Aka: Old-REST - Shootout at the 200 OK Canal

Open-source software (OSS) is free and, for the larger projects, well supported by the developer community. These traits are often reason enough for a developer to find an OSS project that fits their needs, drop it into their POM file, and essentially forget about it.

A less obvious benefit of OSS is the ability to investigate the source code when things don't quite work as expected. In this blog I'll walk through a recent OSS excavation that revealed performance issues lurking.

Case Study: POSTing to an HTTP resource

As any Java developer from the late '90's can attest, we have come a long way from java.net.URLConnection. The (seemingly) simple task of connecting to a remote resource via HTTP required a whole lot of boilerplate and custom implementation. For example, an HTTP POST to a url:

URLConnection connection = url.openConnection();
connection.setRequestProperty("Content-Type", "application/json");

try (OutputStream out = connection.getOutputStream()) {

InputStream in = connection.getInputStream();
// consume response from the server

In addition, there is no built-in facility for connection pooling or concurrency with this model. The open-source HttpClient library from the Apache Commons project corrected most of the shortcomings of the built-in JDK implementation, but was cumbersome, verbose and difficult to configure.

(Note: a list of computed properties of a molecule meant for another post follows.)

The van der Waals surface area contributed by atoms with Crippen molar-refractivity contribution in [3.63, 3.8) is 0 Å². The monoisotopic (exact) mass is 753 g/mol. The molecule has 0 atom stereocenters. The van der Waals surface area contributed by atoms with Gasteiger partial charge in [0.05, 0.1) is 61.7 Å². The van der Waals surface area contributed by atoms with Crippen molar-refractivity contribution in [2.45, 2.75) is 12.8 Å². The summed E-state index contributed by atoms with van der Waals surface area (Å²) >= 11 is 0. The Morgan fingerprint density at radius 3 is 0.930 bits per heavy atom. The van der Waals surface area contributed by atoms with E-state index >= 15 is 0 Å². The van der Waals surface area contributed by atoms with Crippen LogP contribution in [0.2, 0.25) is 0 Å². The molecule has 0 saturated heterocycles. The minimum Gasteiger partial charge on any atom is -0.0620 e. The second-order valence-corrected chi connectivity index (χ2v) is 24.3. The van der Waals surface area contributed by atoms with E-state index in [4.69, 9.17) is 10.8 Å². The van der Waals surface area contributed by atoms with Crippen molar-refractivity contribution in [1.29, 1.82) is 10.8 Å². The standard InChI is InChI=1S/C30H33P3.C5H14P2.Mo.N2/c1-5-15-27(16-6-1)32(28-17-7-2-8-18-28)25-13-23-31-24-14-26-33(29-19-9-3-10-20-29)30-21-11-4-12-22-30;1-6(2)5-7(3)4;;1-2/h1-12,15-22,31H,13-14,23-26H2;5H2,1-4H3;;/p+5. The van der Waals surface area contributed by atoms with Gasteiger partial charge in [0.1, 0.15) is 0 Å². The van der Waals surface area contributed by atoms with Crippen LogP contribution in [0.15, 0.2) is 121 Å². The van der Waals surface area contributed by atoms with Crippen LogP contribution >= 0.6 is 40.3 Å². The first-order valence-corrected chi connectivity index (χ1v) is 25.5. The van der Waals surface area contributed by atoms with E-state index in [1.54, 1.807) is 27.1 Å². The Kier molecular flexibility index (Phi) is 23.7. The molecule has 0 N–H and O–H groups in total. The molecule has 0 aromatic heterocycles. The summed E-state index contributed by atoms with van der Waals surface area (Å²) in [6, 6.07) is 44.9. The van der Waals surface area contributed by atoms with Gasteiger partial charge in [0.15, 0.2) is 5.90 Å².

So it was a breath of rather fresh air to read a class file in my first month at SourceClear to see:

HttpResponse<JsonNode> response = Unirest.post(url) // 1
    .header("Content-Type", "application/json") // 2
    .body(json) // 3
    .asJson(); // 4

JsonNode node = response.getBody(); // 5

This is the Unirest HTTP Client. The code above looks pretty ideal. The POST and retrieval of a JSON resource is achieved in only 5 lines of code. More importantly the above code is expressive - it reads fluently and is easy to follow along and see exactly what is happening: we (1) initiate the request; (2) set a request header; (3) add content to the POST body; (4) get the response; and lastly (5) get the object out of the response.